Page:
The shortage of monkey vaccine doses in the United States, which is expected to last for months, is raising pressing questions about how well and how long a single shot might protect against the virus.
The vaccine, called Jynneos, is approved as a two-dose regimen, but most people at risk of infection are getting one dose – if they can afford it. Now the shortage has federal officials considering a rarely used approach: a so-called sparing-dose strategy, which gives shots that each contain only one-fifth of a single dose.
For most recipients, one shot should be enough to prevent serious illness, and there is some evidence that smaller doses may be effective. But preliminary research suggests that people with HIV or other conditions that weaken the immune system may have less protection than people without such illnesses, according to some experts.
“One dose is better than no dose,” said Dr. Alexandra Yonts, an infectious disease physician at the National Children’s Hospital in Washington, D.C. But people with “HIV and other immunocompromised individuals need to be aware that they may not have an adequate level of protection. from infection, even with vaccination,” she said.
Even two weeks after the shot, with the antibody response underway, immunocompromised people may still need to “use all other precautions to avoid exposure, according to public health guidance,” she said.
The results also suggest that some men should be prioritized for full vaccination. Given the supply constraints, that could be difficult.
Federal officials have ordered nearly seven million doses of Jynneos, but the shots won’t arrive for months. So far, the Biden administration has sent about 600,000 doses to states. He said last week that an additional 800,000 doses were being allocated to states, but the distribution could take weeks.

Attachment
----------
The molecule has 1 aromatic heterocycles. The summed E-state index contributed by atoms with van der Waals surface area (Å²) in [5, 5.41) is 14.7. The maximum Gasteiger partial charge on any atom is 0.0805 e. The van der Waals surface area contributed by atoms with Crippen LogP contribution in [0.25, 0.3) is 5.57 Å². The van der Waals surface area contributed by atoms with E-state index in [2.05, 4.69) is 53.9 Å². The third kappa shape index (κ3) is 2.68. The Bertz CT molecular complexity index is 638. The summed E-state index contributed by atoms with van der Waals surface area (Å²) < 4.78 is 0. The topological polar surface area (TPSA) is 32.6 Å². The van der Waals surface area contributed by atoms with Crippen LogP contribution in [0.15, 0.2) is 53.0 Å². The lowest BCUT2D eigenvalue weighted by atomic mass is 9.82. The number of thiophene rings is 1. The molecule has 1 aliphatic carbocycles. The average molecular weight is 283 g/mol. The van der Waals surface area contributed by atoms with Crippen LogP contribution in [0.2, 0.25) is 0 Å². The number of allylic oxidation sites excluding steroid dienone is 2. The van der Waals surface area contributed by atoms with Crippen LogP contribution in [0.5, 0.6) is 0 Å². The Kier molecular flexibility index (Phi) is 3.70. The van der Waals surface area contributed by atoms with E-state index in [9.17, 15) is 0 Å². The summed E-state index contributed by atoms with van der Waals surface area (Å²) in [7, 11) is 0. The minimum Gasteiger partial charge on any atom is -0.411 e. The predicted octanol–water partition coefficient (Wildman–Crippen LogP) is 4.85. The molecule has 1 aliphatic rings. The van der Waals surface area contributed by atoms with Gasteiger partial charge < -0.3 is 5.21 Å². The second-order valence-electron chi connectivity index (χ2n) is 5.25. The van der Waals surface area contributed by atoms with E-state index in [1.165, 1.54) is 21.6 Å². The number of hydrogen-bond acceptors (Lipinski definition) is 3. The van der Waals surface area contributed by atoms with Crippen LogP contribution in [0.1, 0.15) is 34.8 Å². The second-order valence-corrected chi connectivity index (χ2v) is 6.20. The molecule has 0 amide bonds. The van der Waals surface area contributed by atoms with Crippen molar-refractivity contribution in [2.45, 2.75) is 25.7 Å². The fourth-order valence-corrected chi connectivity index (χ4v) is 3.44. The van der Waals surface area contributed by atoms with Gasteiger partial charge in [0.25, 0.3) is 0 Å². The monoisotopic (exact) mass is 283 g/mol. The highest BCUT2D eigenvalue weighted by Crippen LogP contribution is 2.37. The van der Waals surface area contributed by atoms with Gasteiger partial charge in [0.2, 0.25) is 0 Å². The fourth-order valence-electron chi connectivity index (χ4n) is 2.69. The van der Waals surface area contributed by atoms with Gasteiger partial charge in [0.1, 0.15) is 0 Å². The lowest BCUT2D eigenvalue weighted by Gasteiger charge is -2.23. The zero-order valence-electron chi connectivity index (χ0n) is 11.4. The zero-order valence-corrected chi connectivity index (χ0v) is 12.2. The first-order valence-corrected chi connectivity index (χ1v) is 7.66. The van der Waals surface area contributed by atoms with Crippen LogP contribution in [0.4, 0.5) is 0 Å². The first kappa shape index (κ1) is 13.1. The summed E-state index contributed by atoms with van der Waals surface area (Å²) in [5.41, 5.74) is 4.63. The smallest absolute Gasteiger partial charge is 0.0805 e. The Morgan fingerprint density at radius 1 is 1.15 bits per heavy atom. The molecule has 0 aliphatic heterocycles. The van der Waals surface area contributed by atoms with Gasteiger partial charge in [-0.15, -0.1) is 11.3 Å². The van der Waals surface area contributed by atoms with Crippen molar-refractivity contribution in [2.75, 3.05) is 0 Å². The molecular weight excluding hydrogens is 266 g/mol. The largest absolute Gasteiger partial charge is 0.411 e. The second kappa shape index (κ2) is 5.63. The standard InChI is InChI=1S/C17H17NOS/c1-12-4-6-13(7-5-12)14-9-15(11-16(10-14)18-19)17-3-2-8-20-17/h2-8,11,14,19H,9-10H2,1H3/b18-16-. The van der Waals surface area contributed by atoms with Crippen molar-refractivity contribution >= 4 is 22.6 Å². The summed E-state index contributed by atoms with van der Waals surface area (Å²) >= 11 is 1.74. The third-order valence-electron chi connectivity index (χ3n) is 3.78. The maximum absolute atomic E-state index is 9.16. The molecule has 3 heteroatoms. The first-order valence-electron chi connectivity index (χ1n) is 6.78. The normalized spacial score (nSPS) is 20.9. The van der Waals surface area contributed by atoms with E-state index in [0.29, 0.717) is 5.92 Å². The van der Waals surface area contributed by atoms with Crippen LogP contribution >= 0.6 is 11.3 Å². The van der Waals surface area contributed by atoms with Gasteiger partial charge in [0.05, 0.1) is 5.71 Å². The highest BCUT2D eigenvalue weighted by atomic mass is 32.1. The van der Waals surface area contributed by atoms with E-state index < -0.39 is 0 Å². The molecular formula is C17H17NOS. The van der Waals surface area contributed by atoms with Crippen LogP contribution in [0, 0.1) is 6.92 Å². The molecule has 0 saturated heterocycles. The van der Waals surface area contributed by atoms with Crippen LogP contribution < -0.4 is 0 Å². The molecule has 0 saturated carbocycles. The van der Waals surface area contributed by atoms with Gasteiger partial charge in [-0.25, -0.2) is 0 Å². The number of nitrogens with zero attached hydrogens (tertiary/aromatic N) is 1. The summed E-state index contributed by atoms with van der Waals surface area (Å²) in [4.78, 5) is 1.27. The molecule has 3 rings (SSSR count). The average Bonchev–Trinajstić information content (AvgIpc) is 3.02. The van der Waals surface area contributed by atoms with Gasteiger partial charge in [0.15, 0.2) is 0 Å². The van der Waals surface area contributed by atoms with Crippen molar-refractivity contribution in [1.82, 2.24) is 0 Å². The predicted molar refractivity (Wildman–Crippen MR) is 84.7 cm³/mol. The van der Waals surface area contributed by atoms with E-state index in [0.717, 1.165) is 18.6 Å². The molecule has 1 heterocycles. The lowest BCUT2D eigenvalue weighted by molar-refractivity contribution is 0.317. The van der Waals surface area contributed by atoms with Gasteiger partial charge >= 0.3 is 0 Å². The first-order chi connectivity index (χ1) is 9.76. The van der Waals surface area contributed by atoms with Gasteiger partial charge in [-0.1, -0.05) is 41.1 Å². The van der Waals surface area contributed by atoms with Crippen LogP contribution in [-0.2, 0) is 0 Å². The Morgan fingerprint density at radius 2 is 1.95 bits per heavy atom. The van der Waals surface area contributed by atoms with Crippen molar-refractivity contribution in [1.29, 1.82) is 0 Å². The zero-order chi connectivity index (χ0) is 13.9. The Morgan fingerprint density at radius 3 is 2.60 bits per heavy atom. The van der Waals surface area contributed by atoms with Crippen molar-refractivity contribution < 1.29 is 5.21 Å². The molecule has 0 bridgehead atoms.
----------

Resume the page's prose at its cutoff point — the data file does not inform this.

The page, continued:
With shortages, some cities, including Washington and New York, are restricting second doses to stretch their supplies. Officials at the Food and Drug Administration and the CDC disagreed with that strategy, noting that Jynneos is approved as a vaccine to be given in two doses 28 days apart.
But as federal health officials declared a public health emergency on Thursday, Dr. Robert Califf, the commissioner of the FDA, that the agency was now considering authorizing shots that contain only a fifth of the regular dose, which are delivered between layers of the skin instead. of about.
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The FDA would have to grant emergency use authorization for Jynneos to administer it this way.
The dose-saving approach has been used when supplies of other vaccines are in short supply. But giving intradermal shots requires more skill than more traditional immunizations.
One shot is probably enough to prevent severe symptoms in most people, and the dose-reduction strategy may work just as well. But it’s unclear whether a scaled-down regimen will be enough to prevent infection, and if so, how long that immunity will last, federal health officials said.
“We’re in a data-free zone,” said Dr. Emily Erbelding, an infectious disease expert at the National Institutes of Health, who has overseen testing of Covid vaccines in special populations.
One oft-cited statistic says that the vaccine is 85 percent effective against monkeys. Those data do not come from the Jynneos trials, but from a small study in 1988 that looked at the incidence of mumps among people who had been vaccinated for smallpox earlier in life.